In this context, the Petroleum Activities Law, approved through Law No. 10/04 of 12 November 2004, establishes the rules of access to and performance of petroleum operations in Angola. Article 89 of this law indicates that strictly contractual disputes that may arise between the competent ministry and the licensees, or between the National Concessionary and its associates, are subject to arbitration, as provided in the relevant licences or contracts. However, that same provision requires that the arbitral tribunal be seated in Angola, apply Angolan law and conduct the arbitration in Portuguese, Angola’s official language.

Another important regime is provided by the Private Investment Law, approved by Law No. 10/18 of 26 June 2018 and amended by Law No. 10/21 of 22 April 2021, which defines the principles underlying private investment in Angola and regulates the benefits and aid provided by the Angolan state to private investors, as well as their rights, duties and guarantees. Article 15 of this law states that disputes regarding disposable rights may be resolved through alternative means of dispute resolution, notably negotiation, mediation, conciliation and arbitration, provided that no special law submits those disputes to the exclusive jurisdiction of judicial courts or to mandatory arbitration.

Other relevant sectoral legal regimes that also mention the possibility of resorting to arbitration include the following:

  • the Securities Code, approved by Law No. 22/15 of 31 August 2015, in its articles 131 and 223;
  • the Legal Regime of Compensatory Measures, approved by Law No. 20/16 of 29 December 2016, in its article 26;
  • the General Regime of Financial Institutions, approved by Law No. 14/21 of 19 May 2021, in its article 43; and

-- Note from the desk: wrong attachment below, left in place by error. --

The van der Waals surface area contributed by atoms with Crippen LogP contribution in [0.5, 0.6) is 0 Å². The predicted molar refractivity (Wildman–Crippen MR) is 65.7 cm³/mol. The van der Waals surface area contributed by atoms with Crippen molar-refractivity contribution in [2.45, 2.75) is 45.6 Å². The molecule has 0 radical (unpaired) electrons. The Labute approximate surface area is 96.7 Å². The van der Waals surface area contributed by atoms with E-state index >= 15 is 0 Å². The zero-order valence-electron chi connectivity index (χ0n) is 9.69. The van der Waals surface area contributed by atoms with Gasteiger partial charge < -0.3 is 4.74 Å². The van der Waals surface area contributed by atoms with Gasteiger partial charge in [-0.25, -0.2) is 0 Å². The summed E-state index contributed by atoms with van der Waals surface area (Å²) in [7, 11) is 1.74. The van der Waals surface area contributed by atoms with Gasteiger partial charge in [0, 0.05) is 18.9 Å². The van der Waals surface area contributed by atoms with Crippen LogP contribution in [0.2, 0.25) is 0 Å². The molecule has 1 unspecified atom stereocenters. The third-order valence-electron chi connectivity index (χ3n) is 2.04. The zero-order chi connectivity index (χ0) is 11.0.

• the Law on Public-Private Partnerships, approved by Law No. 11/19 of 14 May 2019, in its article 20.

Entry into force of the New York Convention

In 2017, Angola took a significant step towards becoming a more arbitration-friendly country by acceding to the New York Convention. The process of ratification began with Resolution No. 38/2016, published in the Official Gazette on 12 August 2016.

Angola made a reservation regarding the application of the Convention, stating that, on the basis of reciprocity, it will only apply the Convention in cases where the arbitral awards are rendered in the territory of another state that is both a party to the Convention and a state recognised by Angola.

Therefore, since the entry into force of the New York Convention in Angola, the recognition and enforcement in Angola of arbitral awards rendered in states that are also party to the New York Convention will be subject to the rules and procedures established in the New York Convention, supplemented, where necessary and compatible with the Convention, by the rules of the Angolan Civil Procedure Code.

Furthermore, under article II of the New York Convention, Angolan courts must recognise and enforce arbitration agreements that satisfy the conditions established in the Convention. If legal proceedings concerning a matter subject to an arbitration agreement are brought before Angolan courts, the court, at the request of one of the parties, shall decline jurisdiction, unless it finds that the arbitration agreement is null and void, inoperative or incapable of being performed.

Investment arbitration in Angola

Angola is not new to foreign investments and has introduced several reforms to encourage those investments (such as the PROPRIV approved in 2019 and last updated in July 2021). Moreover, Angola has taken some steps towards arbitration in the context of investment disputes, although the more recent reforms seem to call for a paradigm shift.